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No need to mistreat migrants for proper border control: IFRC

Thousands of migrants are mistreated by authorities at border control [Getty]

Date of publication: 10 July, 2018

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Authorities need not mistreat migrants to implement proper border control, the world's largest humanitarian network warned in a report published on Tuesday.

Migrants face increasing barriers to accessing basic services and aid, the world's largest humanitarian network warned on Tuesday, urging governments to ease restrictions as Europe and America simultaneously battle migration crises.

"There is no need to mistreat people to have proper border control," said Francesco Rocca, president of the International Federation of Red Cross and Red Crescent Societies (IFRC) in New York.

"Preventing access to adequate food, basic health care, and legal advice about their rights is completely unacceptable. Everyone has the right to be treated with dignity and respect," he added.

An IFRC report, released on Tuesday, said migrants around the world face increasing barriers to essential services such as health care, shelter, food and legal help, which are critical to their survival and basic dignity.

Fear of harassment, arrest or deportation are factors that prevent them from accessing desperately needed support, as well as costs, linguistic barriers, and lack of knowledge about their rights.

But preventive health services can make economic sense, the report said, citing studies in Germany and Greece that found that giving migrants prenatal care can generate savings of up to 48 percent compared to emergency medical costs.

In northern France, nearly two thirds of refugees and migrants treated by one charity had health conditions related specifically to their poor and cramped living conditions, the report mentioned.

IFRC said some governments were enacting laws that effectively criminalise humanitarian assistance, without mentioning specific countries.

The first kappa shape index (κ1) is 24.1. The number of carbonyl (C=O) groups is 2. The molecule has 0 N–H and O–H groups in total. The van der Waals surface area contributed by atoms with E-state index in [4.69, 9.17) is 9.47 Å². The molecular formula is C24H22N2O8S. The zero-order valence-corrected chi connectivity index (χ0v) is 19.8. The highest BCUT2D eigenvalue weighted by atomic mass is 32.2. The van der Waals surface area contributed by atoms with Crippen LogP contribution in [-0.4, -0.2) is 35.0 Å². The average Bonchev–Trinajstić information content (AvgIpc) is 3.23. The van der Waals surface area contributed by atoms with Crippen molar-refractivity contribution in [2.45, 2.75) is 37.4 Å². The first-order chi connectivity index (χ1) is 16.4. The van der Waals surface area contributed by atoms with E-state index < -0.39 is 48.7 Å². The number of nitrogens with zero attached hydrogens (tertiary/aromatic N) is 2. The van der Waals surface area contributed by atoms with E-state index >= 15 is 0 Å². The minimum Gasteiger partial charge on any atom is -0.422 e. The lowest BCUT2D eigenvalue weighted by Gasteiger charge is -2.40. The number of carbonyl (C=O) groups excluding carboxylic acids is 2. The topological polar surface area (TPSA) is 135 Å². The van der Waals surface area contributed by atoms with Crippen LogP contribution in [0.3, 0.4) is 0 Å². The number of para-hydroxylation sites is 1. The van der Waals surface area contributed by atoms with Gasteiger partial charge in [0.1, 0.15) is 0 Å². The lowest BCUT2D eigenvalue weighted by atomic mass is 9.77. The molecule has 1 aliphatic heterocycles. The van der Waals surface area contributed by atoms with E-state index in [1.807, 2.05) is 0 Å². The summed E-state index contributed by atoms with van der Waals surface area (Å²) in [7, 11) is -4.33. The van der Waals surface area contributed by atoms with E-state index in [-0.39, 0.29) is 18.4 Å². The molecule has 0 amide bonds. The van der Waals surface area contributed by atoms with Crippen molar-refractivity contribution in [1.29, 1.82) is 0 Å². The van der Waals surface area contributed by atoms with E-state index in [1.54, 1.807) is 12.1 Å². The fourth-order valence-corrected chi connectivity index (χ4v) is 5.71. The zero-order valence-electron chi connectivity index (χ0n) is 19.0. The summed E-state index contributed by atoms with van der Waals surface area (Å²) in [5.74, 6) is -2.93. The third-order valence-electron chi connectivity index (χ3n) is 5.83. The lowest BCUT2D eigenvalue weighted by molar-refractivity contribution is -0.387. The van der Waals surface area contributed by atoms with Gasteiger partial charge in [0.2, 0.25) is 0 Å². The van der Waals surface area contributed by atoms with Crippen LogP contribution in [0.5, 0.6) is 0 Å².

"This criminalisation of compassion is extremely worrying, and could undermine more than a century of humanitarian standards and norms," said Rocca.

"The idea that the prospect of basic assistance or search and rescue somehow acts as a pull factor for migration is simply not true. People decide to move for reasons that are much more profound than this."

IFRC wants domestic laws, policies and practices to comply with international law, and for migrants to be assisted and protected. 

It wants to ensure that charities can provide services such as first aid and shelter to migrants irrespective of status and without fear of arrest.

The humanitarian network said it also wants to end rules that require health care providers and aid agencies to report people to the authorities, and for governments to address factors that prevent migrants from accessing essential health services.

The report comes as thousands of migrants attempt to cross into Europe after fleeing humanitarian disasters and conflicts worldwide.

In just seven months, more than 1,400 people have drowned attempting to cross the Mediterranean so far, according to the International Organisation for Migration, the UN's migration agency.

Agencies contributed to this report.

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